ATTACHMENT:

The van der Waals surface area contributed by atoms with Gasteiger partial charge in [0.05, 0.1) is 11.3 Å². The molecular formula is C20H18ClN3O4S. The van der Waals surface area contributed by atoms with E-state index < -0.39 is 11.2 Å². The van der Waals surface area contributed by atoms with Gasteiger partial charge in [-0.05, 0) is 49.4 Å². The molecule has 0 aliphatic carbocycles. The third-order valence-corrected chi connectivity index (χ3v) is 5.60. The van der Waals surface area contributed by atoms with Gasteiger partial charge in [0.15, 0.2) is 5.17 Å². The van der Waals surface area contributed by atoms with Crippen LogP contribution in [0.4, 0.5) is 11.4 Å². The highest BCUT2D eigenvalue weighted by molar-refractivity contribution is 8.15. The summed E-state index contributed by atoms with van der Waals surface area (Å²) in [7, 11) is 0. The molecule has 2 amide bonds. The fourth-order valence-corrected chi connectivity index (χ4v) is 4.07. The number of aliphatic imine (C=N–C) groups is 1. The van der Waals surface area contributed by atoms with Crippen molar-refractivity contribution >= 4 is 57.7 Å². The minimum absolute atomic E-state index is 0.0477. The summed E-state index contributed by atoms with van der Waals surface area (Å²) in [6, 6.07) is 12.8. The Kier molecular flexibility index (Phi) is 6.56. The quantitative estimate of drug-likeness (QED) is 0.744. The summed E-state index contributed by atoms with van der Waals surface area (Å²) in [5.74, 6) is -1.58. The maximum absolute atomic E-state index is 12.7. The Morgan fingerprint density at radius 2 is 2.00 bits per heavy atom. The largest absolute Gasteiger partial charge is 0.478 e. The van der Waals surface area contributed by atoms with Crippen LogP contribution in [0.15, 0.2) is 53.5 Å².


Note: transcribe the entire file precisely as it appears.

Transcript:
The van der Waals surface area contributed by atoms with Gasteiger partial charge in [0.05, 0.1) is 11.3 Å². The molecular formula is C20H18ClN3O4S. The van der Waals surface area contributed by atoms with E-state index < -0.39 is 11.2 Å². The van der Waals surface area contributed by atoms with Gasteiger partial charge in [-0.05, 0) is 49.4 Å². The molecule has 0 aliphatic carbocycles. The third-order valence-corrected chi connectivity index (χ3v) is 5.60. The van der Waals surface area contributed by atoms with Gasteiger partial charge in [0.15, 0.2) is 5.17 Å². The van der Waals surface area contributed by atoms with Crippen LogP contribution in [0.4, 0.5) is 11.4 Å². The highest BCUT2D eigenvalue weighted by molar-refractivity contribution is 8.15. The summed E-state index contributed by atoms with van der Waals surface area (Å²) in [7, 11) is 0. The molecule has 2 amide bonds. The fourth-order valence-corrected chi connectivity index (χ4v) is 4.07. The number of aliphatic imine (C=N–C) groups is 1. The van der Waals surface area contributed by atoms with Crippen molar-refractivity contribution >= 4 is 57.7 Å². The minimum absolute atomic E-state index is 0.0477. The summed E-state index contributed by atoms with van der Waals surface area (Å²) in [6, 6.07) is 12.8. The Kier molecular flexibility index (Phi) is 6.56. The quantitative estimate of drug-likeness (QED) is 0.744. The summed E-state index contributed by atoms with van der Waals surface area (Å²) in [5.74, 6) is -1.58. The maximum absolute atomic E-state index is 12.7. The Morgan fingerprint density at radius 2 is 2.00 bits per heavy atom. The largest absolute Gasteiger partial charge is 0.478 e. The van der Waals surface area contributed by atoms with Crippen LogP contribution in [0.15, 0.2) is 53.5 Å².